Lust, Lies, & Marriage

Piccolo Theatre, Evanston, IL


April 2008

Lighting Designer


Lust, Lies and Marriage was a world premiere directed by the internationally acclaimed master of Italian comedy, Antonio Fava. In the play, Dottore tells his daughter she'll be marrying Lelio when all she wants to do is marry the handsome Orazio. A foreign woman named Celia falls in love with the same Orazio while another gentlemen named Odoardo falls in love with her. What's a servant or two to do but dress up in disguise and help love-struck masters figure the whole mess out! Add an enchanted well, a wily thief, a voluptuous inn-keeper and greedy fathers and you've got a classic set-up for an Italian farce Commedia dell'Arte style!

The script, found in 1896 among 176 other scenarios in Casamarciano in the province of Naples, Italy, had been lost for over two centuries. It then languished in the Biblioteca Nazionale of Naples for another century. Italian scholars endeavored to study and transcribe the text. The English translation has only been available in the past few years. These scenarios represent the most important discovery in Commedia dell’Arte history.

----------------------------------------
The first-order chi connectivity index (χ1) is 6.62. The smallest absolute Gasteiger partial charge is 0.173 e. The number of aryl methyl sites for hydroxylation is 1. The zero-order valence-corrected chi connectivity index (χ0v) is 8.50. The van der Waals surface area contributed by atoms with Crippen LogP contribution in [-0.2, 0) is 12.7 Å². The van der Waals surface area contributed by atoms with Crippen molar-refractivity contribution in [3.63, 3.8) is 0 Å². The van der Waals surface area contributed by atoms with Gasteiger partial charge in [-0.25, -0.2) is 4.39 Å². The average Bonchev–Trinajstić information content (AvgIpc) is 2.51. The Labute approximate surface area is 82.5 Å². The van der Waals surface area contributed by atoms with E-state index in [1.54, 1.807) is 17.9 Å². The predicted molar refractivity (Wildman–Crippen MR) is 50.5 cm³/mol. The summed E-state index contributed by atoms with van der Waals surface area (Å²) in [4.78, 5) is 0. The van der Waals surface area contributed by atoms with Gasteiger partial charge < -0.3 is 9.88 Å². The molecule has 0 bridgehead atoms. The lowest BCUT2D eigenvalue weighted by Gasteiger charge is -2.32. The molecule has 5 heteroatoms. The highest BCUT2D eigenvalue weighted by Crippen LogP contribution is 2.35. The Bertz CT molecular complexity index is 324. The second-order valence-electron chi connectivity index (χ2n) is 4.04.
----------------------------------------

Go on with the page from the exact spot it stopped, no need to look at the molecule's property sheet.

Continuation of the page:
photo ©REP3

Coviello, Orazio, and Pucinella rehearse for the introduction of the false Pascariello


This production was presented on a traditional Commedia platform and costumed in the style of the engravings by Jacques Callot, from the period of the Casamarciano scenarios.

As Commedia dell'Arte is a theatrical form that is primarily about the actor - his movements, vocal quality, costuming, and mask - the task of the lighting design was very simple - not to be noticed.

Other than general illumination, the lighting served only to denote "button" moments at the beginning and end of scenes, and to denote a change of locale (from the town square to the doorstep of Dottore's house).


photo ©REP3

"Yes?" - Isabelle is called out from her house by her father to hear the news of her impending marriage.

photo ©REP3

Dottore is confronted by the false Isabella



Directed by Maestro Antonio Fava

Lighting by Cathy Bowren

Scenic Design by John Szostek

Costumes by Michelle Rossi &
Angela Elowsky

Photography courtesy of REP3


photo ©REP3

El Capatian, brandishing a sword, strikes fear into the hearts of onstage performers & offstage musicians alike



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Cathy L. Darrow
Lighting Design & Stage Management
8301 44th Street, Lyons, IL